Amazon Rents More Space in Crystal City — “Amazon.com Inc. is adding more Arlington office space to its portfolio even during a pandemic that has forced most of the company’s corporate employees to work remotely… The [newly-leased] 18,700-square-foot space is part of the 272,000-square-foot 2100 Crystal Drive that Amazon agreed in December to eventually lease in full.” [Washington Business Journal]

Erroneous Library Card Renewal Email — Per Arlington Public Library spokesman Henrik Sundqvist: “About 4,000 patrons were mistakenly notified to renew their library card in person. This is not required. We are working on communicating with any affected patrons to clarify and will do so today [Friday].”

Investigation Reveals ‘Historic’ Shed Built in 1974 — “A homeowner living in the Maywood Historic District of Arlington will be able to tear down a no-longer-considered-historic shed. The 10-foot-by-12-foot wooden structure at the back of a home in the 3600 block of 21st Avenue North long had been considered a ‘contributing’ part of the local historic district, a designation that likely would have prevented its demolition as sought by the current owners. But as it turns out, the shed doesn’t come from Maywood’s historic period, defined as 1906 to 1941.” [InsideNova]

Arlington’s Former ‘Lost Cause’ Textbooks  — “A series of textbooks written for the fourth, seventh and 11th grades taught a generation of Virginians our state’s history. Chapter 29 of the seventh-grade edition, titled ‘How the Negroes Lived Under Slavery,’ included these sentences: ‘A feeling of strong affection existed between masters and slaves in a majority of Virginia homes.’ The masters ‘knew the best way to control their slaves was to win their confidence and affection.'” [Washington Post, Washington Post]

War Memorial Interpretive Project Honored — “Arlington’s Historic Preservation Program staff and Historical Affairs and Landmark Review Board (HALRB) will be honored with a Commission Excellence Award in the category of Best Practices: Public Outreach/Advocacy from the National Alliance of Preservation Commissions (NAPC) during its virtual conference on Aug. 7. The award recognizes the work of County staff and the HALRB on the Clarendon War Memorial Interpretive Project.” [Arlington County]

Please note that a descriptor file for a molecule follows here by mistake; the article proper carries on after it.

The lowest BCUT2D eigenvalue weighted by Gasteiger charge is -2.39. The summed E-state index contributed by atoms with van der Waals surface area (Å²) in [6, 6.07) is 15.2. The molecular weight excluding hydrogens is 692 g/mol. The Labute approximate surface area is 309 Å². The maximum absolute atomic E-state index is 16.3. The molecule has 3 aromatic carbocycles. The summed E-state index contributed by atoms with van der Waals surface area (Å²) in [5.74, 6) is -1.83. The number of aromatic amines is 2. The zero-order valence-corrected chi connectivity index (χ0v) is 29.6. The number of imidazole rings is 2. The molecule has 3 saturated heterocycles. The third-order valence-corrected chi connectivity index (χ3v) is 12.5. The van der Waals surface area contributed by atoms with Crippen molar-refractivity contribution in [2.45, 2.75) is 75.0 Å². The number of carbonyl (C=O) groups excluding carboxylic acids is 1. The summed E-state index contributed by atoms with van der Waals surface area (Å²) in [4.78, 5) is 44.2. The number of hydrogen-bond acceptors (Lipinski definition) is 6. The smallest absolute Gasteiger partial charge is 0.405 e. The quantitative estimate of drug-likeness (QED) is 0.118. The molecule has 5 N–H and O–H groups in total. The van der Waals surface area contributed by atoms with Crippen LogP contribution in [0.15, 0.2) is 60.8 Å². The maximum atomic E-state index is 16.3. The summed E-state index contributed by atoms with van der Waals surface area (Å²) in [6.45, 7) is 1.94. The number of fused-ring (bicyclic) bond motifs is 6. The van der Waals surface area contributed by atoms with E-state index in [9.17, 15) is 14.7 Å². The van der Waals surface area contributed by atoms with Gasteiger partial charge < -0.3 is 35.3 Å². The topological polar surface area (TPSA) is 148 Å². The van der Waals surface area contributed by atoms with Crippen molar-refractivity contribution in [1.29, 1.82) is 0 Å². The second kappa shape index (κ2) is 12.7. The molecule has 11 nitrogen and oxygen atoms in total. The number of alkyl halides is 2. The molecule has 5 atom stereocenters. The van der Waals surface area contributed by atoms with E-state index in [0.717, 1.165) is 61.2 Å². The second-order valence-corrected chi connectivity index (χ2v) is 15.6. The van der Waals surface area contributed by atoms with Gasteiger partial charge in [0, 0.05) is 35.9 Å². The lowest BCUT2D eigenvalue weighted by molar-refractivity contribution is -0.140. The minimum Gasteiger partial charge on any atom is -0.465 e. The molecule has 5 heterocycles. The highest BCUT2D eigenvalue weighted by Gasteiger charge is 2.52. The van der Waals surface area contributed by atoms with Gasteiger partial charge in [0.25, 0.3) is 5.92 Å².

Former YHS Star Goes to Cleveland — “The Cleveland Browns have claimed CB M.J. Stewart off waivers on Saturday. Released by Tampa Bay, Stewart was drafted by the Buccaneers in the second round of the 2018 draft (53rd overall).” [Browns Nation]

Flickr pool photo by Vincent

0 Comments

With everything else that’s going on, Arlingtonians won’t have to worry about racking up late fees at the Arlington Public Library.

“On July 1, Arlington Public Library eliminated overdue library fines to make the library‘s collections more accessible to all Arlingtonians,” Arlington County said in a news release. “The goal is to increase access and minimize barriers for marginalized populations to use the library, particularly for youth and low-income patrons, which data shows are disproportionately impacted by overdue fines and stop using the library as a result.”